English harpist and composer; born at Teignmouth, England, Feb. 28, 1810; died at Vienna Jan. 25, 1849; a pupil of Dizi, Labarre, and Bochsa. In 1831 he visited Germany and played at Bremen, Hamburg, and other cities with great success. He undertook an Italian tour in 1834, and two years later went to Vienna, where he remained until 1838. Between 1838 and 1842 he made a journey to the Orient, where he collected many Eastern melodies. On his return he gave a series of concerts at Leipsic, Berlin, Frankfort, Dresden, and Prague. After an enthusiastic reception at Naples, he visited Mendelssohn at Leipsic (1846), and the influence of the latter is said to be evident in Elias' subsequent compositions. In 1847 he settled at Vienna, where some time afterward he received the title of chamber harpist to the emperor. One of the greatest harpists of his day, Parish-Alvars was also an excellent composer. Among his most popular works are the following: "Voyage d'un Harpiste en Orient," op. 62 (Turkish, Greek, and other melodies for solo harp); march for harp, op. 67; concerto for harp and orchestra, in G minor, op. 81; concerto in E♭, op. 98; concertino for two harps with orchestra; besides fantasias, romances, and characteristic pieces for harp with orchestra or pianoforte.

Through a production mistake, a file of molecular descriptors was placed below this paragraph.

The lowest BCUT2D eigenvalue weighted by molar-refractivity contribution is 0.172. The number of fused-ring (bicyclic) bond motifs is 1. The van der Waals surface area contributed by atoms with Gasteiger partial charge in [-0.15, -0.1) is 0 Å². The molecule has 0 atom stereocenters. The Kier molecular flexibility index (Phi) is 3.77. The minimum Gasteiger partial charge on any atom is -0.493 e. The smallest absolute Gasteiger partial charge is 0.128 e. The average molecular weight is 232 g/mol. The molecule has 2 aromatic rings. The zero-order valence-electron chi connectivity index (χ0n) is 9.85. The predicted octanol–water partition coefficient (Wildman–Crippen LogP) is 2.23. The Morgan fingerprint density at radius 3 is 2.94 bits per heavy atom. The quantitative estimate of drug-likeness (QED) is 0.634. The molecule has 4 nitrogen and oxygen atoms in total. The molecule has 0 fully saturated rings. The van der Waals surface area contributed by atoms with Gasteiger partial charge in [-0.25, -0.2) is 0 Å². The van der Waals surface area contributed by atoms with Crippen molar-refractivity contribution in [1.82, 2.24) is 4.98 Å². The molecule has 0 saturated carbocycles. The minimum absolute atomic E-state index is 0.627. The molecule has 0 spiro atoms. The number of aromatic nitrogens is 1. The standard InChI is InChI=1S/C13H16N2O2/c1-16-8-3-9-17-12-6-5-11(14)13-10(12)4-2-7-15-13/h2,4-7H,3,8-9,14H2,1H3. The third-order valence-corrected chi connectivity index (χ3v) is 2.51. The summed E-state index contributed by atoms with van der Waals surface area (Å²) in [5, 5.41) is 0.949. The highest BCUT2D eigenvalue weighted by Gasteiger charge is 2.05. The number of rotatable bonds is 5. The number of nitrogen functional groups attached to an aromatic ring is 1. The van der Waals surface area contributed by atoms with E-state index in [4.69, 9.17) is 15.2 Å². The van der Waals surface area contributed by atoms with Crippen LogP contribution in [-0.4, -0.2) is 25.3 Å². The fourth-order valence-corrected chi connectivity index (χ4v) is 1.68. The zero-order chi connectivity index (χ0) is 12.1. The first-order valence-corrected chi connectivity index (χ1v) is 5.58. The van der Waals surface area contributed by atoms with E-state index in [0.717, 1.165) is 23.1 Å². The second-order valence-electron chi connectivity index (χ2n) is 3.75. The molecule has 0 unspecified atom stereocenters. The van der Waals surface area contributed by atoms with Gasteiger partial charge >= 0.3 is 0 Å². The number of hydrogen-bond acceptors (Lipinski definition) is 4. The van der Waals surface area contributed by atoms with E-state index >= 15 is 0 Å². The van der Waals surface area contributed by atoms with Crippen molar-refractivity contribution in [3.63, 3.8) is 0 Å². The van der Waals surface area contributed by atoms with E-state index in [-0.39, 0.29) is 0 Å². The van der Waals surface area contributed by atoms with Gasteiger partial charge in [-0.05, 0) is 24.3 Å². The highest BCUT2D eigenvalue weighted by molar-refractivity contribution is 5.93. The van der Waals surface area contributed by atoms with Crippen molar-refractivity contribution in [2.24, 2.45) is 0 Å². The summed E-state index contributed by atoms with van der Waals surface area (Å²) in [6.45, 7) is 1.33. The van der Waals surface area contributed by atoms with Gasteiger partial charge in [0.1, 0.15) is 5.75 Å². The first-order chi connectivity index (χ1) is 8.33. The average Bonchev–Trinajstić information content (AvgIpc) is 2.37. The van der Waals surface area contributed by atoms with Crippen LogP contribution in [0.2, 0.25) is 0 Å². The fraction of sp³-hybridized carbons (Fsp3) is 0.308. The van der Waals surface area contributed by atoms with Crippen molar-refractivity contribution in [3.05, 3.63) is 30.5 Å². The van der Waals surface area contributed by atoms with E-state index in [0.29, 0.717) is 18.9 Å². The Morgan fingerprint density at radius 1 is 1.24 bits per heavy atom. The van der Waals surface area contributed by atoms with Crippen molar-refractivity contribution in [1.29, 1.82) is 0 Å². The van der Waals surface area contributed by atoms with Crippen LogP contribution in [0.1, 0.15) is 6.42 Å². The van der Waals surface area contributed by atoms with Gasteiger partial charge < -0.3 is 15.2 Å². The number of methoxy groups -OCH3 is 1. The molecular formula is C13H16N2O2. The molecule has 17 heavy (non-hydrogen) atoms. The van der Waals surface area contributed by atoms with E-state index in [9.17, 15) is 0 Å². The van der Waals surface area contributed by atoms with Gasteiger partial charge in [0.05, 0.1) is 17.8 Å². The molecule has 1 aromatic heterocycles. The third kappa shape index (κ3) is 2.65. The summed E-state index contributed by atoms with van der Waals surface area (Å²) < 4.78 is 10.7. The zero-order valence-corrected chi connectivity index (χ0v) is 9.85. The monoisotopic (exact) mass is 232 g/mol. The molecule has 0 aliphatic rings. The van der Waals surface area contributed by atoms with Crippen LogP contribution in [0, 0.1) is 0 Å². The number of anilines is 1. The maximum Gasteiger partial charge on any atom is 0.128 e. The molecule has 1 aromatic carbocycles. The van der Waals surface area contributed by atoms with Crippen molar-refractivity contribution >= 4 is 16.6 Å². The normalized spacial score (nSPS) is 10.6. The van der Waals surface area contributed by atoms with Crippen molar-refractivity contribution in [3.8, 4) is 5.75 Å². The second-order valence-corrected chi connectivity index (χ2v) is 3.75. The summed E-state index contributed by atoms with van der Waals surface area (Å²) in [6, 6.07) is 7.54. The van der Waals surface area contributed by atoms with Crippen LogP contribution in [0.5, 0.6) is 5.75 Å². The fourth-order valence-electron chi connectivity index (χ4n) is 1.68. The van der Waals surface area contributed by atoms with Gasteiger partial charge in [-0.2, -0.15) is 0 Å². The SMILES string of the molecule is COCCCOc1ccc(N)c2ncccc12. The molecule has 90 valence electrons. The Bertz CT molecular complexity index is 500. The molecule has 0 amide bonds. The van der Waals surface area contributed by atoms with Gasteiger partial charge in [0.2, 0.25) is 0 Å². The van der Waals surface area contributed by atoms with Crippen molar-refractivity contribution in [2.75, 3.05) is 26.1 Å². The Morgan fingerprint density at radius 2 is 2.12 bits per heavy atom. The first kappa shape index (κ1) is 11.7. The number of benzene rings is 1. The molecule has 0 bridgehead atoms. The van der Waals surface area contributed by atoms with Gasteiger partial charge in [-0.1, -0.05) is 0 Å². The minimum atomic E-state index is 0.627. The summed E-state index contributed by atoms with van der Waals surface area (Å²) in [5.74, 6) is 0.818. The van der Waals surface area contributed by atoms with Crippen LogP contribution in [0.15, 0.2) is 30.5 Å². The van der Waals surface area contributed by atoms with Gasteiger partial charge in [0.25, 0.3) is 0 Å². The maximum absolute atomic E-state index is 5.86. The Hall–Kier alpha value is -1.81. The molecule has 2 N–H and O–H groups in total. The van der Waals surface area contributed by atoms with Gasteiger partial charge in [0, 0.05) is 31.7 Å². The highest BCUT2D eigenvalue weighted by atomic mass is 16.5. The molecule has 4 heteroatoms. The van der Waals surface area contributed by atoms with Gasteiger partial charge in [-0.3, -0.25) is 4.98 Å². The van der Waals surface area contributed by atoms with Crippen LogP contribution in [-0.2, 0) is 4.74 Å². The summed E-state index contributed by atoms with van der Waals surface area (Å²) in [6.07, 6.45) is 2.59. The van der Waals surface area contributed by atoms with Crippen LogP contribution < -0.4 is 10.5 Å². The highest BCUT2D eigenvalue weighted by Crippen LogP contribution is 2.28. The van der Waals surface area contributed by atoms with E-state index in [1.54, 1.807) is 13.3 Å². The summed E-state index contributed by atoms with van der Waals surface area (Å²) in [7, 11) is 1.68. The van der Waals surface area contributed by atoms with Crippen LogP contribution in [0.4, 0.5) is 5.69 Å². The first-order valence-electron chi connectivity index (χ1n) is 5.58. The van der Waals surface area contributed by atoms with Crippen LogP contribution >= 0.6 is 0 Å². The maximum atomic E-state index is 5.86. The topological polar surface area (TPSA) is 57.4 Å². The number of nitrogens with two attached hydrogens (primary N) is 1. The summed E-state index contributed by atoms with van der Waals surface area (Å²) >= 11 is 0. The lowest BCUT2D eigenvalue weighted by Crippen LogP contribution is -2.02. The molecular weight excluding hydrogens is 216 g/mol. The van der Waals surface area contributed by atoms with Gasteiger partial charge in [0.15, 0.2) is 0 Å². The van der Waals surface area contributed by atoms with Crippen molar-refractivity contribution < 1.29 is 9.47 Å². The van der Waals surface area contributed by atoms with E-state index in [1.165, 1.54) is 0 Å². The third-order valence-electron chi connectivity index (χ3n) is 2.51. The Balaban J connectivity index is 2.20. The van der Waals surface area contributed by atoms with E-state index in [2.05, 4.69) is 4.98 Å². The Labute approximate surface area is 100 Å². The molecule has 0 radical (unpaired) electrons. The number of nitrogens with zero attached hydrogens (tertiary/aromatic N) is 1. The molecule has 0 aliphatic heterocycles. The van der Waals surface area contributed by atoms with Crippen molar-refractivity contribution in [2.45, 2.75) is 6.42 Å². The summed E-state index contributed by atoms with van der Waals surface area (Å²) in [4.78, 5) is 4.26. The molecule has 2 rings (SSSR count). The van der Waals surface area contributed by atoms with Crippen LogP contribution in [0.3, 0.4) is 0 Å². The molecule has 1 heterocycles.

• J. D. Brown and S. S. Stratton, British Musical Biography;
  • Baker, Biographical Dictionary of Musicians;
  • Grove, Dictionary of Music and Musicians.
J. J. So.
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